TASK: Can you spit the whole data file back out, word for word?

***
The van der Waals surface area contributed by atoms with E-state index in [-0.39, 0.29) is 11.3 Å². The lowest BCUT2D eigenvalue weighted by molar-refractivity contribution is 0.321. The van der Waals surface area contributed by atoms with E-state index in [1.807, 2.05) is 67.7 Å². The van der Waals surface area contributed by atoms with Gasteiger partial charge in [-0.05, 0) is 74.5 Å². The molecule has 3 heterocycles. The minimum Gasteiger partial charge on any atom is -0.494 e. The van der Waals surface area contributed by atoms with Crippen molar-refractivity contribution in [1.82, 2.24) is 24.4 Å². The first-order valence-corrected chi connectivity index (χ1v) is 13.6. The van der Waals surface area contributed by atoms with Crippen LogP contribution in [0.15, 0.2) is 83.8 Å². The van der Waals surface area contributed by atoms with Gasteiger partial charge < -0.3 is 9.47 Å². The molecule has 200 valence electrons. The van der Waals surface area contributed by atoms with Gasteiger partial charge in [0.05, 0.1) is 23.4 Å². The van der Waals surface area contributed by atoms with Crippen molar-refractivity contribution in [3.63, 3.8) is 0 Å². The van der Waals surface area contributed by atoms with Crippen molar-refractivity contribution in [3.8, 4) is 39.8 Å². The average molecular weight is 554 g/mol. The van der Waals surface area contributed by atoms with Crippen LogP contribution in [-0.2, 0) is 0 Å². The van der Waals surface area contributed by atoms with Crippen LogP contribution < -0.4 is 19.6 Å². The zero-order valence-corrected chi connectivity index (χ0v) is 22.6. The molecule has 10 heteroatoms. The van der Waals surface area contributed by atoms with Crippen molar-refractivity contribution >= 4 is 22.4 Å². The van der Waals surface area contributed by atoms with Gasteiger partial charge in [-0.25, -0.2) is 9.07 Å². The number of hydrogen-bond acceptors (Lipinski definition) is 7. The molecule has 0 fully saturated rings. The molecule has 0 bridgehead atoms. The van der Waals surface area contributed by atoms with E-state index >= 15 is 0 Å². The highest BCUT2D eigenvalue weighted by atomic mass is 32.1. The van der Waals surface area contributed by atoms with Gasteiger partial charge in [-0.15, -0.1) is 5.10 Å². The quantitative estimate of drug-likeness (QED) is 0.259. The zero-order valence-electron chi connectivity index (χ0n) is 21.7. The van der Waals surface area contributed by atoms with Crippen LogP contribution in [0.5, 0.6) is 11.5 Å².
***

The van der Waals surface area contributed by atoms with E-state index in [-0.39, 0.29) is 11.3 Å². The lowest BCUT2D eigenvalue weighted by molar-refractivity contribution is 0.321. The van der Waals surface area contributed by atoms with E-state index in [1.807, 2.05) is 67.7 Å². The van der Waals surface area contributed by atoms with Gasteiger partial charge in [-0.05, 0) is 74.5 Å². The molecule has 3 heterocycles. The minimum Gasteiger partial charge on any atom is -0.494 e. The van der Waals surface area contributed by atoms with Crippen molar-refractivity contribution in [1.82, 2.24) is 24.4 Å². The first-order valence-corrected chi connectivity index (χ1v) is 13.6. The van der Waals surface area contributed by atoms with Crippen LogP contribution in [0.15, 0.2) is 83.8 Å². The van der Waals surface area contributed by atoms with Gasteiger partial charge < -0.3 is 9.47 Å². The molecule has 200 valence electrons. The van der Waals surface area contributed by atoms with Gasteiger partial charge in [0.05, 0.1) is 23.4 Å². The van der Waals surface area contributed by atoms with Crippen molar-refractivity contribution in [3.63, 3.8) is 0 Å². The van der Waals surface area contributed by atoms with Crippen molar-refractivity contribution in [3.8, 4) is 39.8 Å². The average molecular weight is 554 g/mol. The van der Waals surface area contributed by atoms with Crippen LogP contribution in [-0.2, 0) is 0 Å². The van der Waals surface area contributed by atoms with Crippen LogP contribution < -0.4 is 19.6 Å². The zero-order valence-corrected chi connectivity index (χ0v) is 22.6. The molecule has 10 heteroatoms. The van der Waals surface area contributed by atoms with Crippen molar-refractivity contribution >= 4 is 22.4 Å². The van der Waals surface area contributed by atoms with Gasteiger partial charge in [-0.25, -0.2) is 9.07 Å². The number of hydrogen-bond acceptors (Lipinski definition) is 7. The molecule has 0 fully saturated rings. The molecule has 0 bridgehead atoms. The van der Waals surface area contributed by atoms with E-state index >= 15 is 0 Å². The highest BCUT2D eigenvalue weighted by atomic mass is 32.1. The van der Waals surface area contributed by atoms with Gasteiger partial charge in [-0.15, -0.1) is 5.10 Å². The quantitative estimate of drug-likeness (QED) is 0.259. The zero-order valence-electron chi connectivity index (χ0n) is 21.7. The van der Waals surface area contributed by atoms with Crippen LogP contribution in [0.5, 0.6) is 11.5 Å².